Pazo de Santa Cruz de Rivadulla | El jardín renacentista de referencia en Galicia
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The Pazo

Layout

In the second half of the sixteenth century the property was walled and internally divided into three main areas, forest land, farming land and the “resevado” by the house, where orchard and garden were formed.

The original layout was planned as a single, rational and orthogonal unit. Avenues and walks to separate the different plots of land and facilitate access to them were formed. The compound has a monumental scale layout that suggests Renaissance influences.

Cultivating olive trees was used to produce oil, and therefore the farm was provided with a mill and -Roman style- press , which was preserved until recent years. Oil production lasted until the twentieth century.

Olivos 1100x374
Vine arbour

Growing grapes, red and white, was another important crop. With them, the appreciated Ulla wine, was produced. This winery had four wine presses. The wine was kept in the cellar, where oak and chestnut barrels were placed.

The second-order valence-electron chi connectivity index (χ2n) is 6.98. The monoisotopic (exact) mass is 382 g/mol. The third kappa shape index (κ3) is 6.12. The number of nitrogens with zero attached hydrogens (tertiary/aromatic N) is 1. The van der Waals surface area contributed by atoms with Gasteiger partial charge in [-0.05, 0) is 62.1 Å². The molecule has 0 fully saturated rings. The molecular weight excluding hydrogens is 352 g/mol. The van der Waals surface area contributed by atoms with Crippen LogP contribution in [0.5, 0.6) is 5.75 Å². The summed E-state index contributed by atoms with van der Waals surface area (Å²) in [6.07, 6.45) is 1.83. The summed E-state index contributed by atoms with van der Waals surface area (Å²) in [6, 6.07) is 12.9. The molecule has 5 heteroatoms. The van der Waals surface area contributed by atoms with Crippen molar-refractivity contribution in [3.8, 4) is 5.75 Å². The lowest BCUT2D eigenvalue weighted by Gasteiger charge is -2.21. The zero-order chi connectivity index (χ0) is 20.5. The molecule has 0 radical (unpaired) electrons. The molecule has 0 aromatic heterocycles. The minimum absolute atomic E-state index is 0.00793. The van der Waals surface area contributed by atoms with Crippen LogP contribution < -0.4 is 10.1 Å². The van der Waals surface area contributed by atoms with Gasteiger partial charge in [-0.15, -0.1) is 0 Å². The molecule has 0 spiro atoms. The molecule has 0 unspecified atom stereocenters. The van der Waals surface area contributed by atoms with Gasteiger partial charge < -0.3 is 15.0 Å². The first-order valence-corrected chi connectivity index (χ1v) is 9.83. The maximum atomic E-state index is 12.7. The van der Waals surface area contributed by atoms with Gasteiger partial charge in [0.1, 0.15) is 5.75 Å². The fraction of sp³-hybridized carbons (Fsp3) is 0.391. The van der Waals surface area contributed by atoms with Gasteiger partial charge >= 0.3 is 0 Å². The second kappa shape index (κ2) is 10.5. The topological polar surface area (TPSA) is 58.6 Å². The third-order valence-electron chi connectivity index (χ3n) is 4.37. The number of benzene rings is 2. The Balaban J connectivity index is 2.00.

Vine growing, originally existing in the primitive compound, was included to the new layout, adding vine arbours with important carved granite columns around the cellar and the walls.

"La Coca" fountain

“La Coca” fountain, in front of the main building, was built by Diego de Romay’s compostelan  workshop , executor of many designs of the great Baroque compostelan architects.

 

It was commissioned by the first Marquis of Santa Cruz de Rivadulla, Andrés Ibáñez de Mondragón and Ozores Sotomayor.

 

“La Coca”, Galician name given to the winged dragon of mythology, is the old lineage Mondragón heraldic symbol. This is represented in several coats of the Pazo de Santa Cruz de Rivadulla as two intertwined dragons-”Cocas”.